26 Aussie Books You Must Read Blanche Clark , 2015 single work column
— Appears in: The Courier-Mail , 24 January 2015; (p. 18-19)
'With Australia Day upons us...26 great Australian Books that have helped shape and define our nation...'
Collecting Ethel Turner Halycon Evans , 2013 single work column
— Appears in: Lu Rees Archives Notes, Books and Authors , no. 35 2013; (p. 10)
Tear-Stained Pages 2013 single work review
— Appears in: Good Reading , August 2013; (p. 26-29)

— Review of Seven Little Australians Ethel Turner , 1894 single work children's fiction ; The Book Thief Markus Zusak , 2005 single work novel
Untitled Millicent Jones , 1992 single work review
— Appears in: Reading Time : The Journal of the Children's Book Council of Australia , vol. 36 no. 1 1992; (p. 31-32)

— Review of Seven Little Australians Ethel Turner , 1894 single work children's fiction ; Dot and the Kangaroo Ethel Pedley , 1899 single work children's fiction
Untitled Howard George , 1994 single work review
— Appears in: Reading Time : The Journal of the Children's Book Council of Australia , November vol. 38 no. 4 1994; (p. 34)

— Review of Seven Little Australians Ethel Turner , 1894 single work children's fiction
Two Sides of the Story : For Jen Rosenberg , 2005 single work review
— Appears in: The Sydney Morning Herald , 28-29 May 2005; (p. 22)

— Review of Seven Little Australians Ethel Turner , 1894 single work children's fiction
Two Sides of the Story : Against Harriet Veitch , 2005 single work review
— Appears in: The Sydney Morning Herald , 28-29 May 2005; (p. 22)

— Review of Seven Little Australians Ethel Turner , 1894 single work children's fiction
Untitled Alison M. Tunney , 1994 single work review
— Appears in: Fiction Focus : New Titles for Teenagers , vol. 8 no. 2 1994; (p. 46)

— Review of Seven Little Australians Ethel Turner , 1894 single work children's fiction
Ethel Turner's Seven Little Australians Walter McVitty , 1994 single work criticism
— Appears in: Reading Time : The Journal of the Children's Book Council of Australia , November vol. 38 no. 4 1994; (p. 6-8)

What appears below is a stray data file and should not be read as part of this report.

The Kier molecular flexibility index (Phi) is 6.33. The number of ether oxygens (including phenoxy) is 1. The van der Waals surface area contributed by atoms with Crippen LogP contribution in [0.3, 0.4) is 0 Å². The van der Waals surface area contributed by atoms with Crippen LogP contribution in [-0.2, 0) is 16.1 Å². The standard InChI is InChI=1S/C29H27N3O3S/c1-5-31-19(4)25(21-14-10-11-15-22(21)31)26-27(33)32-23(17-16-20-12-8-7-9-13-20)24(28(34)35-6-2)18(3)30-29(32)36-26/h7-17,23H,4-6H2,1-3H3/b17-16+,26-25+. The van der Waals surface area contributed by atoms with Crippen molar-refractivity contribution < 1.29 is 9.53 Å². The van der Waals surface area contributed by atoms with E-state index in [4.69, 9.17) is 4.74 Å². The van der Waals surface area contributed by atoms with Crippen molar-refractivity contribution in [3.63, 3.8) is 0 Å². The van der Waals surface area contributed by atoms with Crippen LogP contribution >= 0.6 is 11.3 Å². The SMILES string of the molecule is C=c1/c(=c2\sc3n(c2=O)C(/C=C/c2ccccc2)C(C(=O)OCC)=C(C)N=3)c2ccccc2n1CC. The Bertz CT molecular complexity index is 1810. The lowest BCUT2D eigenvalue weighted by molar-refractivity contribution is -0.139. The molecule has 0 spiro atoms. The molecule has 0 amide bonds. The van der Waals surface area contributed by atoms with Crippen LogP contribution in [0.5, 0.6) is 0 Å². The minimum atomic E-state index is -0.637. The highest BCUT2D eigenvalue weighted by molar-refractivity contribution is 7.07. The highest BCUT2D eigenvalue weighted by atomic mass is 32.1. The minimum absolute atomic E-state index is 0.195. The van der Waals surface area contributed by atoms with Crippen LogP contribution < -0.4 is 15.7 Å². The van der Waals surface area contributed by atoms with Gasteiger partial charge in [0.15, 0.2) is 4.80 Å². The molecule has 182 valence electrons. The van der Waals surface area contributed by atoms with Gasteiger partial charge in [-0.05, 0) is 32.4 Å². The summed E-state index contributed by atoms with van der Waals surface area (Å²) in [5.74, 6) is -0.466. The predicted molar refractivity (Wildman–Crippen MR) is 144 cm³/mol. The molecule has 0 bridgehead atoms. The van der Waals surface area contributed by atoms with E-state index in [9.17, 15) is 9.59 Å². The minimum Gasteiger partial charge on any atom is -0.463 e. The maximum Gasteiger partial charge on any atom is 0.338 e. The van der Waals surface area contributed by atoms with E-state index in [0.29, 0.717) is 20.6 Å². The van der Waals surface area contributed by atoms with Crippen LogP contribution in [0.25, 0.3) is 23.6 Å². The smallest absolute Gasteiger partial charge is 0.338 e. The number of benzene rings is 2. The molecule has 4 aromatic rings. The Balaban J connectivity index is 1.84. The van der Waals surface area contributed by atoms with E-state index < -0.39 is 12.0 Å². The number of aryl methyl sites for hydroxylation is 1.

How a Little Australian May Have Fallen Foul of the Censor Angela Bennie , 2003 single work column
— Appears in: The Sydney Morning Herald , 7 July 2003; (p. 6)
Provides some background to the excision of an Aboriginal story that appeared in the orginal 1894 publication of Seven Little Australians, but was removed from all other publications until the 1994 centenary edition.
Radio Influences Children's Reading Eve Pownall , 1946 single work column
— Appears in: The Australasian Book News and Library Journal , September vol. 1 no. 3 1946; (p. 102)
Pownall outlines the collaboration between the New South Wales Department of Education and the Schools Broadcast Division of the ABC to broadcast books to children.
When Death Becomes Her Jane Sullivan , 2006 single work column
— Appears in: The Sunday Age , 16 July 2006; (p. 30)
Jane Sullivan suggests to the British author J. K. Rowling that if is she 'is casting around for some inspiring examples of dying characters in children's literature ...' then she should look no further than Judy in Ethel Turner's Seven Little Australians (1894).
Twelve Australian Books That Should Be in Every Home Charles R. Long , 1938 single work criticism
— Appears in: All About Books , 15 January vol. 10 no. 1 1938; (p. 9)
The books on Long's list are 'selected mainly with an eye to their educational value'.
Last amended 22 May 2017 13:45:04
Settings:
  • Parramatta River, Parramatta area, Sydney, New South Wales,
  • 1890s